**RPM = 300 x 3.8196 / 0.25**

Solving the formula with these values gives us a maximum RPM of around 4,583 for this setup. This is pretty fast and is more than many drills can achieve. But that’s ok, remember this is only the maximum speed, you can run at a lower speed without any issues.

### Soft Metals

Soft metals would include things like standard brass, bronze, and aluminum. A good rule of thumb for these soft metals would be around 200 SFM.

Let’s use the same size bit we used for the wood example, a 1/4″ high speed steel (HSS) one. Just like before, we can plug in the numbers to get the maximum RPM we should be using.

**RPM = 200 x 3.8196 / 0.25**

Solving for these values we get a maximum RPM of around 3,055.

### Hard Metals

Moving up to some harder metals we require a slower SFM cutting speed. In this example let’s take a look at 304 stainless steel.

This is the most common alloy of stainless steel out there, so if you will be doing any stainless drilling you will likely encounter 304.

We will take our same example as above, using a 1/4″ high speed steel (HHS) bit. A good starting value for SFM for 304 stainless steel is 45 SFM.

You can see that as we move up to harder and harder materials the SFM value get lower and lower.

In this example we will use the same 1/4″ high speed steel (HSS) drill bit. Just as we have done previously, let’s plug the numbers into our formula.

**RPM = 45 x 3.8196 / 0.25**

Using our tried and true formula for drilling a 1/4″ hole in 304 stainless we get a maximum RPM of around 687 for this setup.

### Bit Size Effect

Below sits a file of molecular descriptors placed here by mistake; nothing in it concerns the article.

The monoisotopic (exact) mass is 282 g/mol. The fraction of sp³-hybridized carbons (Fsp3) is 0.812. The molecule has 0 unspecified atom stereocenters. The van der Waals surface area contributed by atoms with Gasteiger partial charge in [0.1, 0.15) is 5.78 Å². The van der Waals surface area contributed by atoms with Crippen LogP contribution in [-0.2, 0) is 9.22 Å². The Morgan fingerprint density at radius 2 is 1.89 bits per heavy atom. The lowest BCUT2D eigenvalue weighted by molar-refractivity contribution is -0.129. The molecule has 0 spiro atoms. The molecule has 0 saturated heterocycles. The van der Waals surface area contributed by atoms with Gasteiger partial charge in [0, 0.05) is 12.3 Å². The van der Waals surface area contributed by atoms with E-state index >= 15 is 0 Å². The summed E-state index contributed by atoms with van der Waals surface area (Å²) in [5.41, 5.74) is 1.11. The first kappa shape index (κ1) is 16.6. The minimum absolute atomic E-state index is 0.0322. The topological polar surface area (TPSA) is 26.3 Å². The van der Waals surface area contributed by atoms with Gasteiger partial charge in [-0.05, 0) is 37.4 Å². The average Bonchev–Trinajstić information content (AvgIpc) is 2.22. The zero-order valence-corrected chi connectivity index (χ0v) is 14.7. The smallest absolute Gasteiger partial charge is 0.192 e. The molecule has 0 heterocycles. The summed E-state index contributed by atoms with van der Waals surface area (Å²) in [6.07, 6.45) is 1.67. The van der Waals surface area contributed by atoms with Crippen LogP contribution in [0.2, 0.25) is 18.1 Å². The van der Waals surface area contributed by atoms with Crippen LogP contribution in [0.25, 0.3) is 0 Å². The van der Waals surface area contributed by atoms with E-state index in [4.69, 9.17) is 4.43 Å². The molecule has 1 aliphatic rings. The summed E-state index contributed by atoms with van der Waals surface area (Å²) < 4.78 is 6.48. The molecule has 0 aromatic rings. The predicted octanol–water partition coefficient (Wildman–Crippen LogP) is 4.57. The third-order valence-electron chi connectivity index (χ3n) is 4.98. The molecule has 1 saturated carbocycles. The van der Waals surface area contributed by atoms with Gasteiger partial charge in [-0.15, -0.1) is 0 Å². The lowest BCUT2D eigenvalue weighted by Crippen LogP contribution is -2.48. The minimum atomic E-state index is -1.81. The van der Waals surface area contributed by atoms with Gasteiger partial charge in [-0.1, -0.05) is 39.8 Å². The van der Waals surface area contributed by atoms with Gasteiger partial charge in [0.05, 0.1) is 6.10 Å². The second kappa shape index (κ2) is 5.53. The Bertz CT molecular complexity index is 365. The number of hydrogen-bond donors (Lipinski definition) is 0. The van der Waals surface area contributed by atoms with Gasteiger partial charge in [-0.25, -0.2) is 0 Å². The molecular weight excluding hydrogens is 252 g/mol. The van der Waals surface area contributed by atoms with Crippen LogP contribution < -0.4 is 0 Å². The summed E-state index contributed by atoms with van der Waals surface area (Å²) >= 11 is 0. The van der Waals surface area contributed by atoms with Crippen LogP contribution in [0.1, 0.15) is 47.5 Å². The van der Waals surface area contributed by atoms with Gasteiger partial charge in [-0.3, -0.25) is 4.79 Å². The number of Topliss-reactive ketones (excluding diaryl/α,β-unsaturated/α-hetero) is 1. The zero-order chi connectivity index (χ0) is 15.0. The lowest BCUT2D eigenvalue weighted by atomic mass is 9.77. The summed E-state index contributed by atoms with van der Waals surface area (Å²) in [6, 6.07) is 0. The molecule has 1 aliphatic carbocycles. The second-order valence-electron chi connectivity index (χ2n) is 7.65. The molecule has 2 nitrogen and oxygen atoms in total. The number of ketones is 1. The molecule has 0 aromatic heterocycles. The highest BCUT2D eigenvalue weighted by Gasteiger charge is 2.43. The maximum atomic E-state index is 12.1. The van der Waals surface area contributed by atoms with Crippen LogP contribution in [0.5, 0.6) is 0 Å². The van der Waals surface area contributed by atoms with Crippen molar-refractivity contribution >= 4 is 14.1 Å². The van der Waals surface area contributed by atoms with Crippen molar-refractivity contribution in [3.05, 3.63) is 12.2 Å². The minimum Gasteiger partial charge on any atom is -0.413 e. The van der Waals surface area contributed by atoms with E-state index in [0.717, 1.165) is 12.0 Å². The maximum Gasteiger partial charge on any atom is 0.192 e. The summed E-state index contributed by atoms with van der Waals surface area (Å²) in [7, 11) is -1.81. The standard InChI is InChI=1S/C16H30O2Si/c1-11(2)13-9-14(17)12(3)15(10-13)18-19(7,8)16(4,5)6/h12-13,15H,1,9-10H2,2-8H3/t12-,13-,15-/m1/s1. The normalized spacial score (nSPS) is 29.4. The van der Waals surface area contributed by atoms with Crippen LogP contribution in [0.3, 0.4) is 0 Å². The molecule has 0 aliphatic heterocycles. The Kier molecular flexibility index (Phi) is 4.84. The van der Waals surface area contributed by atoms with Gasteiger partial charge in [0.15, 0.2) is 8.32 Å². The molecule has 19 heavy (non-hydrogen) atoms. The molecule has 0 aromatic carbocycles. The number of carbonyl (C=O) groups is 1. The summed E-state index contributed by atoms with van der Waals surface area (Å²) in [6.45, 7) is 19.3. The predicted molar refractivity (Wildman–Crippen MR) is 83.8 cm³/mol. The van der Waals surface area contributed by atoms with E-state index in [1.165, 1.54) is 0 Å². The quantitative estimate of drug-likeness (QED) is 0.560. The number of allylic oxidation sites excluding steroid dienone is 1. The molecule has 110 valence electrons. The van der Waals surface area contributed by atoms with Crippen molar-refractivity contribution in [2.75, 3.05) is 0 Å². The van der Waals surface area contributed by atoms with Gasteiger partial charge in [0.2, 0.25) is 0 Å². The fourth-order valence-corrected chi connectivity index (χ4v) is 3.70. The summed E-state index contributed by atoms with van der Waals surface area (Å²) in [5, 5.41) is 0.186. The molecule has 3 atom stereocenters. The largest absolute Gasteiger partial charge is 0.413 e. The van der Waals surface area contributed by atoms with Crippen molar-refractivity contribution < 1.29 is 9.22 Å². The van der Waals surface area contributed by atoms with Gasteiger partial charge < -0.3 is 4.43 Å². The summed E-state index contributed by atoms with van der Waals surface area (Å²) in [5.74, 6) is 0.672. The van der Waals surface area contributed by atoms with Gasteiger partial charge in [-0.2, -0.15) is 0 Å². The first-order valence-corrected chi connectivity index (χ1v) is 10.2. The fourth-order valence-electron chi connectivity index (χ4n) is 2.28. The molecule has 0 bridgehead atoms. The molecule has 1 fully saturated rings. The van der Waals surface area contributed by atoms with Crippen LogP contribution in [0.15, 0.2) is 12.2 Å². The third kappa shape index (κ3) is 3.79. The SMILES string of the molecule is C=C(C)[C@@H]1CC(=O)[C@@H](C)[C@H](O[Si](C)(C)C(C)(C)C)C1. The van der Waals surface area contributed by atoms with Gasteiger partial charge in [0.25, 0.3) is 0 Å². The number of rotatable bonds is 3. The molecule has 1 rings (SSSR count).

As you might have already guess by looking at our RPM formula, the larger the bit used the lower the maximum RPM. There is a direct relationship between the bit size and the RPM.

Let’s take a look at an example. We will use our last calculation for 304 stainless steel. Here is our 1/4″ drill bit example above again.

**RPM = 45 x 3.8196 / 0.25**

As we already know, this comes out to a maximum RPM of around 687.

Let’s see how a larger drill bit affects the RPM, we will do our calculation with a 1/2″ high speed steel (HSS) bit instead of the 1/4″ one.

Now the equation becomes:

**RPM = 45 x 3.8196 / 0.500**

If we solve this equation we get a maximum RPM of around 343. You will notice that doubling the bit size from 1/4″ to 1/2″ halves the maximum RPM. This makes sense since the twice as large bit will have twice the diameter.

With each revolution the larger bit’s surface feet per minute (SFM) will double, so we have to halve the RPM to compensate.

### Conclusion

The SFM values here just some general examples to give you an idea of how to calculate your own RPM targets. It is best to start on the slower side and then move up in speed if possible to optimize for your specific application.

You should consult the manufacturer of the bits you are using to get more accurate recommendations for the SFM values you should be using for your application. They will know the exact parameters for their bits and be able to give you the data you need to perform more exact calculations.

Happy Drilling!